Omar Barghouti, founder and leader of the anti-Israel Boycott, Divestment and Sanctions movement, was denied entry to the United States on Wednesday.
He was informed by airline staff at Ben-Gurion International Airport in Israel that U.S. immigration officials told the American consul in Tel Aviv to block him from boarding the flight.
A State Department official told NPR, “Visa records are confidential under U.S. law; therefore, we cannot discuss the details of individual visa cases.”
The US Capitol Building. Photo: Wikimedia Commons.
Four of Israel’s most dedicated supporters in the US Congress on Friday expressed concern that the Jewish state may annex the West Bank, as results from Israel’s election earlier this week confirmed the likelihood of a right-wing government led by Prime Minister Benjamin Netanyahu.
“As strong, life-long supporters of Israel, a U.S.-Israel relationship rooted in our shared values, and the two-state solution, we are greatly concerned by the possibility of Israel taking unilateral steps to annex the West Bank,” said a joint statement from Democratic representatives Eliot Engel (NY), Chair of the House Committee on Foreign Affairs,
The final image sent by Israeli spacecraft Beresheet before it crash-landed on the moon. Photo: courtesy of Space IL.
Astronauts and scientists at the US space agency NASA commended the Israeli non-profit organization SpaceIL for its efforts afyer its spacecraft “Beresheet” failed to land safely on the moon on Thursday.
NASA Administrator Jim Bridenstine said, “While NASA regrets the end of the SpaceIL mission without a successful lunar landing of the Beresheet lander, we congratulate SpaceIL, the Israel Aerospace Industries and the state of Israel on the incredible accomplishment of sending the first privately funded mission into lunar orbit.”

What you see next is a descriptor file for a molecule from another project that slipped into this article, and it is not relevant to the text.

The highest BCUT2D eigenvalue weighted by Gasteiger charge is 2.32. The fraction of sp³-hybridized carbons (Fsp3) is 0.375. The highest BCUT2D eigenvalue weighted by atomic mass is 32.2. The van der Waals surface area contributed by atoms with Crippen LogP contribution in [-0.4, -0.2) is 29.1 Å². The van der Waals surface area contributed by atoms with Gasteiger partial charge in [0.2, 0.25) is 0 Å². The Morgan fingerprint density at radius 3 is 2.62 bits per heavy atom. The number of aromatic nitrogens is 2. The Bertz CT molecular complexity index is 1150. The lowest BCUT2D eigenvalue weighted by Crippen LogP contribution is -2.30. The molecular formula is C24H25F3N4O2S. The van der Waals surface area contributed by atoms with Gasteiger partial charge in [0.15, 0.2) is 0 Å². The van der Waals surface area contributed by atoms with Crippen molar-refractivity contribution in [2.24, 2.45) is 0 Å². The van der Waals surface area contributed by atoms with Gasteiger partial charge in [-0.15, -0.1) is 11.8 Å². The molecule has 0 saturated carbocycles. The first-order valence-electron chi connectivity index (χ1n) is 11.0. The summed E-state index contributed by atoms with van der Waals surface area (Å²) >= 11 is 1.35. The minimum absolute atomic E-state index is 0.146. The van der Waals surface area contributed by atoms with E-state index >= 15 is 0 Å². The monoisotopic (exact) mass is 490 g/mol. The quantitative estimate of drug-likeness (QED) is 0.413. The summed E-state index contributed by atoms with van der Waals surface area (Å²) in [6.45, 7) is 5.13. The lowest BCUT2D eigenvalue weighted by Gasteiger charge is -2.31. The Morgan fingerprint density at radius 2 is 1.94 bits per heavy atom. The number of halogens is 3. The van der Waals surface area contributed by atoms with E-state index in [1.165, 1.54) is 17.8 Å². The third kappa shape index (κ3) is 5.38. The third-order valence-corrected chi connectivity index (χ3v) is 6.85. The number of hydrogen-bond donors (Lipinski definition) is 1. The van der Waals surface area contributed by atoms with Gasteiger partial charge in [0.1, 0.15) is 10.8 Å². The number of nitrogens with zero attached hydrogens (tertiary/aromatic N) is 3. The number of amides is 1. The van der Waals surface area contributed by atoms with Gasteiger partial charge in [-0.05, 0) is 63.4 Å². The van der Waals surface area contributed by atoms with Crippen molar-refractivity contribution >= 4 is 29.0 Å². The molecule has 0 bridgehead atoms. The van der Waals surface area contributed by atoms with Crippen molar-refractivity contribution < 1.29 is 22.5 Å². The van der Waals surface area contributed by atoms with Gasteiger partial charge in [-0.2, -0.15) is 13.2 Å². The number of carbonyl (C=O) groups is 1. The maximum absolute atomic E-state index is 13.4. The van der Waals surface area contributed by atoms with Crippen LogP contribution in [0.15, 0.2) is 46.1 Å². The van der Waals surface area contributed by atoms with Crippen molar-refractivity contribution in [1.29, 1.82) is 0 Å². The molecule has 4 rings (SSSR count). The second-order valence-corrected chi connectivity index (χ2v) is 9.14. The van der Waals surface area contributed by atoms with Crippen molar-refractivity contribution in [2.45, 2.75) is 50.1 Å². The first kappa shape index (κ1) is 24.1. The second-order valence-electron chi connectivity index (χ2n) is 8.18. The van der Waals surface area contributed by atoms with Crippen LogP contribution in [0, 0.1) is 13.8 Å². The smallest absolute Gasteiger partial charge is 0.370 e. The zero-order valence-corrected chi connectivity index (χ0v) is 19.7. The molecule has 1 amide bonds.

“Der ewige Jude” – “Theeternal Jew” movie poster . (photo credit: WIKIPEDIA)
The lead article Thursday on the opinion page of the Frankfurter Rundschau newspaper compared Prime Minister Benjamin Netanyahu with the 1940 Nazi antisemitic movie The Eternal Jew.
The article was titled in the paper “The Eternal Netanyahu” in a word play in connection with director Fritz Hippler’s antisemitic pseudo-documentary, based on the medieval legend of the wandering Jew, that served as a cinematographic justification for the Holocaust.
As an orthopedic surgeon for 30 years in Washington, D.C. I see patients from all over the world and from every walk of life and what has become clear to me is that everyone is fundamentally the same. As a rule, I shy away from political or religious discussions with my patients as they have no bearing on their care. But occasionally, the discussions are thrust on me.
Several years ago I treated a professor of political science from a local university and had established a good rapport with him. On his last visit before saying goodbye he popped a question.
It is well-known by some and wholly ignored by others that Islam has a long, sad history of antisemitism, a bigotry that originated in the seventh century CE (the first Islamic century) and has grown more vicious in the 21st. Combined with an almost universal anti-Zionism and bolstered by many on the political “left”, it is today the most ubiquitous and deadliest form of Jew-hatred. It takes the form, not just of insults, boycotts, and lawfare, but of wars, terrorist attacks, and calls for the destruction of the Jewish state and the genocide of the Jews.